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Maersk Supply Service announced that it has sold two of its Anchor Handler Tug Supply Vessels (AHTS). The divestitures of the Maersk Advancer and Maersk Asserter vessels were made due to the current market situation and the global oversupply of offshore supply vessels, Maersk Supply Service outlined. The vessels have been sold to an “international buyer” and will be modified for use in a non-competing industry, according to the company.
One of the largest conglomerates in the logistics and energy sectors, AP Moller-Maersk has reported a small pre-tax profit of £1.5 million for 1Q2019. The firm also saw a significant jump in revenue from £7,354m in 1Q2018 to £7,534m in 1Q2019. CEO, AP Moller – Maersk said, “In Q1, revenue grew by 2.5%, operating earnings improved by 33% and cash flow from operations doubled to USD 1.5bn.”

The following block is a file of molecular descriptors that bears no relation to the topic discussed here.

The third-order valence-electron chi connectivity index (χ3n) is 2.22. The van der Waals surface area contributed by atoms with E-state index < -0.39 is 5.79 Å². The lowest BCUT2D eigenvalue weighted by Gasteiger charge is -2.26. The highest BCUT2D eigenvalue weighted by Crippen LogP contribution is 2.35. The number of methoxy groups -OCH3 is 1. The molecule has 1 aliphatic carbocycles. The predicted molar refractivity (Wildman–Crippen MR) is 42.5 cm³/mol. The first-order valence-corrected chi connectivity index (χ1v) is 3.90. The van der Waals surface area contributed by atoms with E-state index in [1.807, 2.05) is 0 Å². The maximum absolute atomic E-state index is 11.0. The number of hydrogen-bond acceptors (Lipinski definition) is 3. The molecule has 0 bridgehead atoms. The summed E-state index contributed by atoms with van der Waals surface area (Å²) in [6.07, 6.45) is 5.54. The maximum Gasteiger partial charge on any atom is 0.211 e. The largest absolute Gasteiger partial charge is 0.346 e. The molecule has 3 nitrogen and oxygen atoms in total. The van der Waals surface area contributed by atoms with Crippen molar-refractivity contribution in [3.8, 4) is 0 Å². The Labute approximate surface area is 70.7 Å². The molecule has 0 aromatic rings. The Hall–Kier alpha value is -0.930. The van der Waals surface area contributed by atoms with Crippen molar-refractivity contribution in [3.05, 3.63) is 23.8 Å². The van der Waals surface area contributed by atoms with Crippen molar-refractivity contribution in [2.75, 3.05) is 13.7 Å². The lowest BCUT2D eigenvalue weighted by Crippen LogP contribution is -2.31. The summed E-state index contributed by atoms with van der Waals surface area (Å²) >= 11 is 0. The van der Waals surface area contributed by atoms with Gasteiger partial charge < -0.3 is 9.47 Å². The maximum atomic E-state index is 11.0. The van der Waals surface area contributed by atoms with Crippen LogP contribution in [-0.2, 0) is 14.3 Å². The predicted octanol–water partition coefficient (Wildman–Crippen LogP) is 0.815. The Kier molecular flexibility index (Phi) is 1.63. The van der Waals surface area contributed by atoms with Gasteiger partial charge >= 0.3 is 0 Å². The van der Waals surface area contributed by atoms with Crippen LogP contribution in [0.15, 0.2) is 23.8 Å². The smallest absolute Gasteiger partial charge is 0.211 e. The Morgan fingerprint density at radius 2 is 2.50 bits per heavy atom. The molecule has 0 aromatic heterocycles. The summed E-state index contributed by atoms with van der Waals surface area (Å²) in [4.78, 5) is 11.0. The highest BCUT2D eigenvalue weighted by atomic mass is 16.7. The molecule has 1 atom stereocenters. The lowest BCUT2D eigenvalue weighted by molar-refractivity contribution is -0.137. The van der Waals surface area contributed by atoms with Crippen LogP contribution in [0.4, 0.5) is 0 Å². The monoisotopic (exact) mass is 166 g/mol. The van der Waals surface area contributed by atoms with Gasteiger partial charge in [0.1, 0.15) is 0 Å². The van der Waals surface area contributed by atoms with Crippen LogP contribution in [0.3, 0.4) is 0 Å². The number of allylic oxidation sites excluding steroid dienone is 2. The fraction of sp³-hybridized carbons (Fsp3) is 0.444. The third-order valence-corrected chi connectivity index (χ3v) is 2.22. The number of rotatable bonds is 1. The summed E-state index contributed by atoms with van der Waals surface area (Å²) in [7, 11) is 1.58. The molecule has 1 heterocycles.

Italian oil major, Eni has informed about discovering gas and condensate in CTP-Block 4, offshore Ghana. Eni used the Maersk Voyager drilling ship to drill the well on the Akoma exploration prospect, uncovering an estimated volume of 550-650 bcf of gas and 18-20 mmbbl of condensate. Eni operates the CTP-Block 4 where Vitol Upstream Tano, GNPC, Woodfields Upstream, and Explorco are partners.
Maersk Supply Service has been given a contract by Chevron Australia. This contract is regarding the two newbuild anchor handling tug supply vessels of Maersk which will be used in Chevron’s Gorgon Stage Two drilling program. The services will start from the second-quarter of 2019. Towing, anchor handling, supply, and WROV services will be provided by Maersk Mariner and Maersk Master.
The world's biggest container shipping group, A.P. Moller-Maersk is gearing up for the new global fuel regulations taking effect in 2020. The new norms set by IMO and the United Nations' shipping agency, caps the sulphur content in marine fuels at 0.5%. Maersk is installing new scrubber technology on a limited number of vessels in its fleet to reduce harmful exhaust emissions.
Maersk, Denmark's shipping giant, is all set to wind down its operations in Iran, in response to the US pulling out of the nuclear deal. The re-introduction of sanctions on Iran by US is probable, following a wind-down period for companies to get their affairs in the country in order. Maersk currently serves customers in the Iranian market via a feeder service, utilizing third-party vessels from Jebel Ali, Dubai.